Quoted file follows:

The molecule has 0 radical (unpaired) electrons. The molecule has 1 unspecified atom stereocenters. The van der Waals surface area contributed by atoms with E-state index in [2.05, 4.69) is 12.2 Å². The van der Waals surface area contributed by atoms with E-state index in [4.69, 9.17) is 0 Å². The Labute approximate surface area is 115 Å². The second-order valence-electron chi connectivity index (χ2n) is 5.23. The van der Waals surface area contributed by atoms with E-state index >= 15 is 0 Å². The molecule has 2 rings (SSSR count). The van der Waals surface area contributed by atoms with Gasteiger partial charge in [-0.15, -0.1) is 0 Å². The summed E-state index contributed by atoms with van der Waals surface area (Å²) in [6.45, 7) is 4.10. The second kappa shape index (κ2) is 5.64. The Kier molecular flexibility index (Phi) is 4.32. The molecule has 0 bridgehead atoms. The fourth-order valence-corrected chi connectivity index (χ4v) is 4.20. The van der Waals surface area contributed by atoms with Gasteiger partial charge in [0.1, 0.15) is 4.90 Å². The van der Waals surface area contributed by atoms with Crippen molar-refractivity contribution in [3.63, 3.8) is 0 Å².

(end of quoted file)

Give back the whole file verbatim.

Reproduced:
The molecule has 0 radical (unpaired) electrons. The molecule has 1 unspecified atom stereocenters. The van der Waals surface area contributed by atoms with E-state index in [2.05, 4.69) is 12.2 Å². The van der Waals surface area contributed by atoms with E-state index in [4.69, 9.17) is 0 Å². The Labute approximate surface area is 115 Å². The second-order valence-electron chi connectivity index (χ2n) is 5.23. The van der Waals surface area contributed by atoms with E-state index >= 15 is 0 Å². The molecule has 2 rings (SSSR count). The van der Waals surface area contributed by atoms with Gasteiger partial charge in [-0.15, -0.1) is 0 Å². The summed E-state index contributed by atoms with van der Waals surface area (Å²) in [6.45, 7) is 4.10. The second kappa shape index (κ2) is 5.64. The Kier molecular flexibility index (Phi) is 4.32. The molecule has 0 bridgehead atoms. The fourth-order valence-corrected chi connectivity index (χ4v) is 4.20. The van der Waals surface area contributed by atoms with Gasteiger partial charge in [0.1, 0.15) is 4.90 Å². The van der Waals surface area contributed by atoms with Crippen molar-refractivity contribution in [3.63, 3.8) is 0 Å².